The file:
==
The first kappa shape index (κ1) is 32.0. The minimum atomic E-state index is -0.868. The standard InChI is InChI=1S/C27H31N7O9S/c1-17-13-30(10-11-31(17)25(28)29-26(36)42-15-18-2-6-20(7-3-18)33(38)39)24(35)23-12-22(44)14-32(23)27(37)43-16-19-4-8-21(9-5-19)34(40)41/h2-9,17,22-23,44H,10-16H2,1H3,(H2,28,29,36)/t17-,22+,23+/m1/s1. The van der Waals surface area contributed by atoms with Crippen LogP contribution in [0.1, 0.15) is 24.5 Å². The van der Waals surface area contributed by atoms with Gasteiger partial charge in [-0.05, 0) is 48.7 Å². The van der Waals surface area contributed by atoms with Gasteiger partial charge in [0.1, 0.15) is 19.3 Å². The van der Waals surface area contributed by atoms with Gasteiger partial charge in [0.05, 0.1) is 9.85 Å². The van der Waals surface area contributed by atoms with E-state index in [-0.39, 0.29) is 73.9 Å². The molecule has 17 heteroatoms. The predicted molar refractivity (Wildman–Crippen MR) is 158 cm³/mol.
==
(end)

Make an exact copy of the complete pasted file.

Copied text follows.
The first kappa shape index (κ1) is 32.0. The minimum atomic E-state index is -0.868. The standard InChI is InChI=1S/C27H31N7O9S/c1-17-13-30(10-11-31(17)25(28)29-26(36)42-15-18-2-6-20(7-3-18)33(38)39)24(35)23-12-22(44)14-32(23)27(37)43-16-19-4-8-21(9-5-19)34(40)41/h2-9,17,22-23,44H,10-16H2,1H3,(H2,28,29,36)/t17-,22+,23+/m1/s1. The van der Waals surface area contributed by atoms with Crippen LogP contribution in [0.1, 0.15) is 24.5 Å². The van der Waals surface area contributed by atoms with Gasteiger partial charge in [-0.05, 0) is 48.7 Å². The van der Waals surface area contributed by atoms with Gasteiger partial charge in [0.1, 0.15) is 19.3 Å². The van der Waals surface area contributed by atoms with Gasteiger partial charge in [0.05, 0.1) is 9.85 Å². The van der Waals surface area contributed by atoms with E-state index in [-0.39, 0.29) is 73.9 Å². The molecule has 17 heteroatoms. The predicted molar refractivity (Wildman–Crippen MR) is 158 cm³/mol.